I would be very happy to see a greater participation from students and researchers and editors alike to contribute to this and shaping up the piece.
Nattu 17:22, 2 November 2006 (UTC)
- I sympathise with Grouse's comments; even though the content of the article is interesting, it is grouped under a term which does not seem to appear in the bioinformatics litterature — if this is correct, it is not Wikipedia's role to create or promote such a word. Also, the term, wherever it comes from, seem to have a broad meaning. Given that "profile" is a word already used with many different meaning in the bioinformatics trade, using it to describe a simple "meta-search" engine as described in "Sequence data based profilers" seems a bit exagerated. Finally, I don't really see how the microarray stuff fits into the story; even though the GSEA is an interesting method, I would hardly associate it with the words "sequence profiling".
- Maybe this content could be integrated in one or several more general articles about bioinformatic tools ? Schutz 23:22, 2 November 2006 (UTC)
- Yes. You have a point in that the term does not seem to appear in the bioinformatics literature, but is taken implicitly . Also, as you say, the term "profile" is used very loosely to mean different things. So I decided make a start by defining one 'profiling' concept; that of Sequence profiling tools. Some liberties were taken but the core concept holds. Yeah, the microarray stuff seems a bit away but I feel it will only be matter of time before Mass spectrometric data, Microarray data will also be integrated alongside sequence databases. Meta searches in bioinformatics are thus rapidly evolving in their complexity to integrate information from varied sources. All of these need to be desribed and presented under a common banner.
- Merging the article with any major topics is a good idea but given the length and content it will be too long to be included under any one particular area. I have a list of possible such topics. Alternatively, splitting the content will also tend dilute the core concept. So, its a kind of catch 22 situation, but I am glad we make a begining. More discussions are welcome.
- Nattu 02:58, 3 November 2006 (UTC)
- You say: "So I decided make a start by defining one 'profiling' concept". This is exactly what we should not do on Wikipedia. Scientists define concept in research or review articles; we do not define anything, even if there is a need for new vocabulary, we just describe what has already been defined elsewhere. "I feel it will only be matter of time before ..." is also an indication of original research.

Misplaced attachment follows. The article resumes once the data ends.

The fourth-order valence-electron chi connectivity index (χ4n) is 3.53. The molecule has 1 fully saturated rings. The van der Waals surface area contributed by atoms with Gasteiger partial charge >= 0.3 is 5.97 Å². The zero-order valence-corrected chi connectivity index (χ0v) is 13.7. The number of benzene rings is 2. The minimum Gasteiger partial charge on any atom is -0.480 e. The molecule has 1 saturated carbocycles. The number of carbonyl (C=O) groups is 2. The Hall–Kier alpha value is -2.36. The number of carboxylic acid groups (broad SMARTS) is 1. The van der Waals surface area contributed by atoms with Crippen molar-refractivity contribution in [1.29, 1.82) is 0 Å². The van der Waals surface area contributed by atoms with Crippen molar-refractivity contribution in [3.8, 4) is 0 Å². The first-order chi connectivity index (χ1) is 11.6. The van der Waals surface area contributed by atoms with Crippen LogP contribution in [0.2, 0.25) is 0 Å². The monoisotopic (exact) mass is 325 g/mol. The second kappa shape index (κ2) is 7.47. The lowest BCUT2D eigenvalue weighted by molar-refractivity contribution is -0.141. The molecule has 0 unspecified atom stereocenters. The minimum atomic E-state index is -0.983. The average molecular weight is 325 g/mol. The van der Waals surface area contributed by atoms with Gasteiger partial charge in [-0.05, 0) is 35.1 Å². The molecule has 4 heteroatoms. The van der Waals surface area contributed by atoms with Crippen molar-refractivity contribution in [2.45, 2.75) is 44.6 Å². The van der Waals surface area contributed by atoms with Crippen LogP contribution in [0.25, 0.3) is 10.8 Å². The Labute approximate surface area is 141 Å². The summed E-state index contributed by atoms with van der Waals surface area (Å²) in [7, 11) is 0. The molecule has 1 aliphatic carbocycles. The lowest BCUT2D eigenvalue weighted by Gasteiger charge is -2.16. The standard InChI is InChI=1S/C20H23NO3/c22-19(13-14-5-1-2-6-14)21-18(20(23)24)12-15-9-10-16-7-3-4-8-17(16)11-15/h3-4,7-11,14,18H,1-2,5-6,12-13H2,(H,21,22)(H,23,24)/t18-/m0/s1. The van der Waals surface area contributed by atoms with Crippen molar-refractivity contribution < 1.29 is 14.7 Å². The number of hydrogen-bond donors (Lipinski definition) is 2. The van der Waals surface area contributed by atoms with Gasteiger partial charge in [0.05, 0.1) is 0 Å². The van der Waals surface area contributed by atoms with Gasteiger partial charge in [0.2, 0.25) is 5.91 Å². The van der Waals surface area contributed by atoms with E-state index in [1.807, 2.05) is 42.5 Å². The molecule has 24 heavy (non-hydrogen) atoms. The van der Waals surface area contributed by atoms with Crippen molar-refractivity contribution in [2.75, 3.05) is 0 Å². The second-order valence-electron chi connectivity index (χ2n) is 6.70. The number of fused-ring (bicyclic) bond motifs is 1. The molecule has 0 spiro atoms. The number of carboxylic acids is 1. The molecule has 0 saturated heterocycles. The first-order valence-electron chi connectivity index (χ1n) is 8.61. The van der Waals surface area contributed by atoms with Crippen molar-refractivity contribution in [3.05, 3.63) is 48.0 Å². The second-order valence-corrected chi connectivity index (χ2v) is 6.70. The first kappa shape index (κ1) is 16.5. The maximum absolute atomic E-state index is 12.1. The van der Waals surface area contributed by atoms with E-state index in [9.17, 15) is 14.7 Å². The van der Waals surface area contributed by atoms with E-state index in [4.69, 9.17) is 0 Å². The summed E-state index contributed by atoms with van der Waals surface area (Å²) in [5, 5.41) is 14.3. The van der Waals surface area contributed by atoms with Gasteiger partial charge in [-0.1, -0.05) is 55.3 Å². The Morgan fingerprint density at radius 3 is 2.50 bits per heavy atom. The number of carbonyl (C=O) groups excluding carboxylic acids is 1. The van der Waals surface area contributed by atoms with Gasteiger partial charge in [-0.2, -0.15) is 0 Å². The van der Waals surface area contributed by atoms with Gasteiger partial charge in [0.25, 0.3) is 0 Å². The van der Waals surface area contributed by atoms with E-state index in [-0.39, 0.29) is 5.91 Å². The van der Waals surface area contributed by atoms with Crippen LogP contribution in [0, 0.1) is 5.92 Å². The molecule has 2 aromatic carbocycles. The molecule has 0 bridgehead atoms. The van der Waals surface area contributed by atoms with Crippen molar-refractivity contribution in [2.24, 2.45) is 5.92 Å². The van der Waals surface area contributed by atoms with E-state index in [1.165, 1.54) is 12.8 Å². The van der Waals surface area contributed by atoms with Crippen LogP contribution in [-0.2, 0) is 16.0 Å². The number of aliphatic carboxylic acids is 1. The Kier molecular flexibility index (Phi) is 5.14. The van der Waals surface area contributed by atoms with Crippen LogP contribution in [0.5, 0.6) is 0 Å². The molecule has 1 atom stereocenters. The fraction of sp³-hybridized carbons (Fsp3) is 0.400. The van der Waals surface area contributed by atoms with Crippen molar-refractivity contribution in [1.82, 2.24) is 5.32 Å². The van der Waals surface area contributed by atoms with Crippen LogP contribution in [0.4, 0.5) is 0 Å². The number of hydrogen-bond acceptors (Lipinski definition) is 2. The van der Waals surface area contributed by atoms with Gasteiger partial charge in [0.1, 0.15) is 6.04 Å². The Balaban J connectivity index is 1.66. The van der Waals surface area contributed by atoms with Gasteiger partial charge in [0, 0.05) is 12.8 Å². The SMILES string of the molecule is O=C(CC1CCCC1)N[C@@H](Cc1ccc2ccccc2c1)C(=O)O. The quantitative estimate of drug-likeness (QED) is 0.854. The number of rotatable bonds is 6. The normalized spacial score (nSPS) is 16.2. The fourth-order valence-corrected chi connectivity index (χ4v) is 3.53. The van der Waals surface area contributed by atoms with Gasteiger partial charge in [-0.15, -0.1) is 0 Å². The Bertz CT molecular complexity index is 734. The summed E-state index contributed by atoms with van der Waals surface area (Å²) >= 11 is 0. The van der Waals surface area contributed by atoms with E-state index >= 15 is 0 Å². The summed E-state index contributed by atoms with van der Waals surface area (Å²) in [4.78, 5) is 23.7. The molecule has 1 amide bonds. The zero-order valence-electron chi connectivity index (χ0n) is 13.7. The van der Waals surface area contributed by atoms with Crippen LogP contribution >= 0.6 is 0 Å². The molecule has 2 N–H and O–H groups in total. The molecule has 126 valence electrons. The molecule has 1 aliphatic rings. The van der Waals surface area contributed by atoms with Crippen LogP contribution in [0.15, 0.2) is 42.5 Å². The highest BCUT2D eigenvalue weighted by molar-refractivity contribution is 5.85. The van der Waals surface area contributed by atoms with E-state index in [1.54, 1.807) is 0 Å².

- As for the integration of MS and microarray data, we're probably still a long way from integration... (and as a side note, the MS vocabulary also includes the word "profile", just to add to the confusion). Schutz 06:44, 3 November 2006 (UTC)
Move or merge
In the recent AfD, numerous editors suggested a move to either Bioinformatics software tools or Sequence analysis. What do you think? Strictly speaking, I do not think that the "keyword based profiler" section really fits into what has traditionally been known as sequence analysis. Grouse
- Yes, its not a bad idea to move or merge. The first suggestion of Bioinformatics software tools is a bit tricky, since it could tend to become a directory of known services. The second suggestion of Sequence analysis seems to be fine but slightly misses the point of query profiling/outlining. The core of the article should outline different types of data oultining tools that are capable of analyzing, organizing and presenting the results for a query. This brings me to the keyword based profilers... These are unlike typical search engines. A casual visit to the Entrez will demonstrate the point. For one query the results page returns the hits across all the NCBI databases. So in a single shot, a word like "muscular dystrophy" would be profiled across the NCBI databases. There are other services like this e.g. Bioinformatic Harvester and HPRD. The term 'data profiling/outlining' is key when planning to move/merge.
- So my suggestion would be to merge/move the piece with Bioinformatics data profilers OR Bioinformatics data outlining tools. You may have to be the guide lest I neologize. Opabinia regalis could also be a help in this. What do you say? Nattu 18:01, 8 November 2006 (UTC)